Rabbits, being strict herbivores, have very different teeth then carnivorous pets, such as dogs and cats. They possess long, chisel like incisors at the front of their mouth, used to cut up section of food while grazing. Their are two pairs of incisors on the upper jaw, with the smaller pair (sometimes called the "peg" teeth) lying directly behind the more forward set, and a single pair of incisors on the lower jaw. Behind these teeth the large grinding premolars and molars can be found.
All of the rabbit's teeth have long roots (the section of the tooth below the gums and embedded in the jaw bone) and short, square crowns (the section above the gum line, where food is chewed - also known as the "occlusal" surface. Unlike human or canine teeth, rabbit teeth grow continuously throughout life, as they constantly being ground away as they chew their food.
The single most important factor in maintaining healthy dentition in rabbits is diet. Rabbits evolved to eat a large amount of coarse, long stemmed and broad leafed vegetables, such as grass and broad leaf plants. In the wild they found an abundance of these materials in the plants that they grazed on throughout the day, however, in captivity, we must attempt to mimic this style of eating through the diet we offer our rabbits. The rabbit must have constant access to long stem roughage in the form of quality hay, grazing on grass, and a variety of vegetables. Providing nutrition solely in the form of rabbit pellets or mixes and chew toys is inadequate for not only the rabbit's dental health, but also can be harmful for their digestive health and mental well being. Offering a mixed roughage and vegetable based diet also helps to prevent nutritional imbalances which can lead to bone and tissue weaknesses that may predispose the rabbit to dental issues.
Breeding also plays a role in dental disease, as malocclusions (where the teeth of the upper and lower jaws do not meet up properly) can be hereditary. Malocclusions can lead to uneven tooth wear, which may eventually lead to serious medical conditions, such as tooth root abscesses, mouth ulcers, decreased appetite, weight loss and gut stasis.
Infection of the tooth roots, sometimes encountered secondary to systemic infections or when grains or grass seeds become lodged along the tooth roots, can also cause teeth to grow abnormally and induce malocclusions.
Rabbits are not always the easiest animals to detect dental changes in, but general changes to look out for include:
- drooling or slobbering, or green staining around the mouth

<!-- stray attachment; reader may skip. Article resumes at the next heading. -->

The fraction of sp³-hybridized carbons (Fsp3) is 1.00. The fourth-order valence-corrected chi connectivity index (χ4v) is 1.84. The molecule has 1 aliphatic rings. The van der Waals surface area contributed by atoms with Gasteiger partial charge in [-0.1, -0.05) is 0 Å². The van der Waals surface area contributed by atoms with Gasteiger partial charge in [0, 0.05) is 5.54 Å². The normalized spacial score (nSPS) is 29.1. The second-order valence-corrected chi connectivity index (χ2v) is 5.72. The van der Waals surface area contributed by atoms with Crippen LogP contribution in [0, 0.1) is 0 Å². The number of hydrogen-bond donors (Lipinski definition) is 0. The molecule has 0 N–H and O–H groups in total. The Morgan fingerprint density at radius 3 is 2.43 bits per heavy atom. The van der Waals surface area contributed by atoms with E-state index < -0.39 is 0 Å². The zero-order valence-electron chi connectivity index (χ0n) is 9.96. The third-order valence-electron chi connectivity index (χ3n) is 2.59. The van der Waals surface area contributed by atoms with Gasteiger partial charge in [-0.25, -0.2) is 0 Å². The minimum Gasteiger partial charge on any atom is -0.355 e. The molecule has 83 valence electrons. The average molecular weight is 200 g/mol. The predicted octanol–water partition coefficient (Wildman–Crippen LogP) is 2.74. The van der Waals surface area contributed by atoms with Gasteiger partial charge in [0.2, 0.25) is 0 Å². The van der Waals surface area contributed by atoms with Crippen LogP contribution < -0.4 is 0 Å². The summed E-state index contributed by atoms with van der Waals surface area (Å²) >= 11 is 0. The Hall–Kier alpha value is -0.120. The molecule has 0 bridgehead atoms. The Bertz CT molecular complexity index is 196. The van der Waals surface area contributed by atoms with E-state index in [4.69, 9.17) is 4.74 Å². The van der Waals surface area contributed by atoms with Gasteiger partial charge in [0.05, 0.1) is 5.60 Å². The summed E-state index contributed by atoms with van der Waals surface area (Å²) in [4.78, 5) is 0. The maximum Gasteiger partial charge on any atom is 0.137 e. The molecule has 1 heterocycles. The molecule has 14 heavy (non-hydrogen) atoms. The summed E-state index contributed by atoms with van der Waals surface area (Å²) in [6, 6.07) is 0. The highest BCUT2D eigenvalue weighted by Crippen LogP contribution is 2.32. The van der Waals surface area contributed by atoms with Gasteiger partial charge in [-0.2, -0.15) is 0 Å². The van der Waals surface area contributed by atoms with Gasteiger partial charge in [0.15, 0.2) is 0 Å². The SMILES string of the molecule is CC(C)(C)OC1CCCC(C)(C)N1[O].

- sneezing or nasal discharge
- weight loss
- changes in eating habits
- uneven eye size
- abnormal tooth growth
- decreased ability to groom
If any of these symptoms, prompt veterinary attention is required. During the examination, the veterinarian may use a special instrument to examine the molars, cheeks and tongue and also examine the face for signs that intervention may be required.
Radiographs (X-rays) may be indicated to judge the level of dental disease present and help plan any procedures required to correct or manage the condition found.
Depending on the type of disease encountered, various medical and surgical procedures may be required to correct the condition. Depending on the severity of the disease and the general health of the patient, these procedures may be carried out over one or more visits.
Most procedures are carried out under full general anesthetic to ensure that the rabbit experiences the minimum pain and distress possible, as well as to improve the surgeon's ability to access the structures of the mouth. Anesthesia involves administering a combination of sedation and pain relief, as well as anesthetic gas. To perform this procedure as safely as possible, a tube is usually inserted through the rabbit's mouth and into the trachea (wind pipe) to ensure that the rabbit has a constant oxygen supply and to reduce the chances that fluid, tooth particles and mucous could be accidentally inhaled during the procedure. Additionally, antibiotics and pain relievers may be started before or after the procedure to treat specific disease if needed.
Procedures often performed on rabbits with dental disease include:
- grinding or rasping of teeth to reduce overgrown crown and put the chewing surfaces back into proper alignment (occlusion). This procedure often requires special motorized miniature hand pieces to allow the molars to be accessed
- cutting of incisor teeth to restore normal crown length. This should be accomplished with motorized cutting wheels and burrs, as simply clipping the teeth can lead to tooth fracture and root abscesses.
- extraction of severely diseased teeth when infection or malocclusion prevents them ever returning to normal position and function
- surgical resection and treatment of tooth root and jaw abscesses
As these procedures often require specialized equipment and competency in rabbit anesthesia, it is important that a veterinarian equipped and skilled and comfortable with rabbit anesthesia and treatment be sought when considering dental treatment for your pet.